We wanted to know more about the stunning Santini X Lizzie Cyclewear collection, so we sat down with the collection’s designer, Fergus Niland to talk about the collaboration process, working with Lizzie and the aspects that go into a great piece of cyclewear.
Why did you decide to collaborate with Lizzie?
The development and investment in women’s cycling are things that we genuinely take to heart, so we pride ourselves on producing garments that are meticulously created for the female rider.
With Lizzie, we found a professional cyclist who, across both genders, is unquestionably one of the most talented and decorated of her generation. Not only that, but she also acts as an ambassador for her sport and as a role model for female cyclists of all abilities.
We also felt that Lizzie is a person who had a desire that matched ours, which was to genuinely push the development of women’s cycling apparel but also promote female cycling as a whole. When you have a personality with this type of motivation, you have the basis for a very special collaboration.
What was your inspiration for the kit?
The design process started with a relaxed meeting with Lizzie, just to run through any specific ideas that she had and to pull together a few overall concepts to get the initial designs started. I think the focus behind a lot of the work centred on creating subtle and sophisticated imagery, one example being the peacock feather motif, that was adapted and reinterpreted across various garments.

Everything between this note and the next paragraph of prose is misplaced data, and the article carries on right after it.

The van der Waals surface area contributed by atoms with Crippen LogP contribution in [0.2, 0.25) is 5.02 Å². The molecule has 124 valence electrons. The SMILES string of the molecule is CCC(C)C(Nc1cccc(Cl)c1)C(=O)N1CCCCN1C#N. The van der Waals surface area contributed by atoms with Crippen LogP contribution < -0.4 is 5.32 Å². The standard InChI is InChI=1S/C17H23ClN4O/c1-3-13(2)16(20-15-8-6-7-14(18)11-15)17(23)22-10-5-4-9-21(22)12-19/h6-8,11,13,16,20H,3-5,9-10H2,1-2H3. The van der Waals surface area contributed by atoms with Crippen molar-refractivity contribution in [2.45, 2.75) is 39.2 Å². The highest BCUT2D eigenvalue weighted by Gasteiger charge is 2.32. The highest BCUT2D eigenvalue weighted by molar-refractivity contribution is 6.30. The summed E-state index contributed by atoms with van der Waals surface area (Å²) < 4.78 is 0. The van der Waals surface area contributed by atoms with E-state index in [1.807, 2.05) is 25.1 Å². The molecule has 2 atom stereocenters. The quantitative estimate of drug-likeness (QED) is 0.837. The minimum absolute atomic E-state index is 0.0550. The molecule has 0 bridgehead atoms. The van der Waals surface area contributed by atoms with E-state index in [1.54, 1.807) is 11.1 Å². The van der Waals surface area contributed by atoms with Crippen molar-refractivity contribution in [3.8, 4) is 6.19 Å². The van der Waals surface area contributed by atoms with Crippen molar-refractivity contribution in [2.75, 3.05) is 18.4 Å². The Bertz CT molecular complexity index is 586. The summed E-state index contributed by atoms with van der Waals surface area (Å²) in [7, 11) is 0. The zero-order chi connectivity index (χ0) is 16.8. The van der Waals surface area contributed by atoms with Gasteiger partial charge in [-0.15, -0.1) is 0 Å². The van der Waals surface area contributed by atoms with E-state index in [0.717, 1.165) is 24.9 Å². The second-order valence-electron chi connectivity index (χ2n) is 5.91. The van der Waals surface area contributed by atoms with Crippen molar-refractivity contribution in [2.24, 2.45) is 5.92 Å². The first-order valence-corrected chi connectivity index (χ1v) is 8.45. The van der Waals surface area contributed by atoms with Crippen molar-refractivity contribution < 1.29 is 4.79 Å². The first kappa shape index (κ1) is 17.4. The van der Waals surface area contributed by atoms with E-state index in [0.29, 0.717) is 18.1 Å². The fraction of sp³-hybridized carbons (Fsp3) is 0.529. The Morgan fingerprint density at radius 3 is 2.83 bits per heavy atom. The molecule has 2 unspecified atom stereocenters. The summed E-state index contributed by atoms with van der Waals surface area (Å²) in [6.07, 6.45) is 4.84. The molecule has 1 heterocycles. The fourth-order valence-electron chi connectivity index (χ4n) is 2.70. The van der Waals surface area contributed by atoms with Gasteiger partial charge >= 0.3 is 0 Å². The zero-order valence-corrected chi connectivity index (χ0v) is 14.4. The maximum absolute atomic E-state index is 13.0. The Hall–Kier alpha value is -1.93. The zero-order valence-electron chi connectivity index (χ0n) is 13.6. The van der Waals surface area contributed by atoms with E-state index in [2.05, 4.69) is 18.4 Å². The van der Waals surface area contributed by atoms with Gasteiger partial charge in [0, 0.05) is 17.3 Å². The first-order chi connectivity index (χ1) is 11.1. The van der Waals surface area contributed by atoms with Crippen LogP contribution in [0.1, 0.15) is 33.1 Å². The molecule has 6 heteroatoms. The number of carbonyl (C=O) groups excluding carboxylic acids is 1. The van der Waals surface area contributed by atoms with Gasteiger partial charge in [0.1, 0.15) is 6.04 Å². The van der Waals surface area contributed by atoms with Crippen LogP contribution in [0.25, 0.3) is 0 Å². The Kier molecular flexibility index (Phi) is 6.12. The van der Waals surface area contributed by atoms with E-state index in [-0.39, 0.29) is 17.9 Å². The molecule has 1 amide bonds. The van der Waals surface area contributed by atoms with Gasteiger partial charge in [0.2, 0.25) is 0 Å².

The other key aspect centred on developing the technical level of a number of key products. We did this by using materials, production techniques and creating a fit that was absolutely equal to those in the men’s collection, resulting in true race-fit and women-specific items.
Please tell us about the technical details of the kit.
Across both the summer and winter collections, every piece, in some capacity, retains a variety of specific technical aspects. For example, the material that goes into producing our female bib tights was selected to provide a specific level of compression and comfort while riding, while also being durable enough to be used, washed and used again regularly.
Another aspect would be our range of female chamois material. It was created over a significant period of time using the most sophisticated anti-bacterial and hydrophobic materials currently available, meaning it offers a degree of comfort that’s unparalleled in other women’s cycling apparel.
The specific creation and fit of our summer jersey range is another aspect worth pointing out. Within the Lizzie collection, you have four distinct models, ranging from highly-aerodynamic race fit pieces, to pieces with a more relaxed and flattering form. In short, it’s a range that caters for riders of all abilities.
What materials are used?
When it comes to the development of our clothing lines, we’re extremely proud of our choice of materials. In the majority of cases, we work with local Italian specialist fabric suppliers – something that we knew Lizzie valued greatly as well. Examples of this would be some of the advanced and super lightweight woven materials used for the summer range, that offers elastic, breathable and moisture-wicking properties for optimum comfort.
Conversely, items that we created for the winter range incorporate high-visibility fabrics and advanced membrane materials that provide excellent warmth and protection in cold and wet climates, while still providing moisture management hour after hour on the bike.
What makes a collaboration different from designing a kit that’s just for Santini?
Our women’s lines are something that I have always enjoyed creating, it often provides the opportunity to work with far more on-trend colours and concepts and utilise innovative and more fashion-forward materials.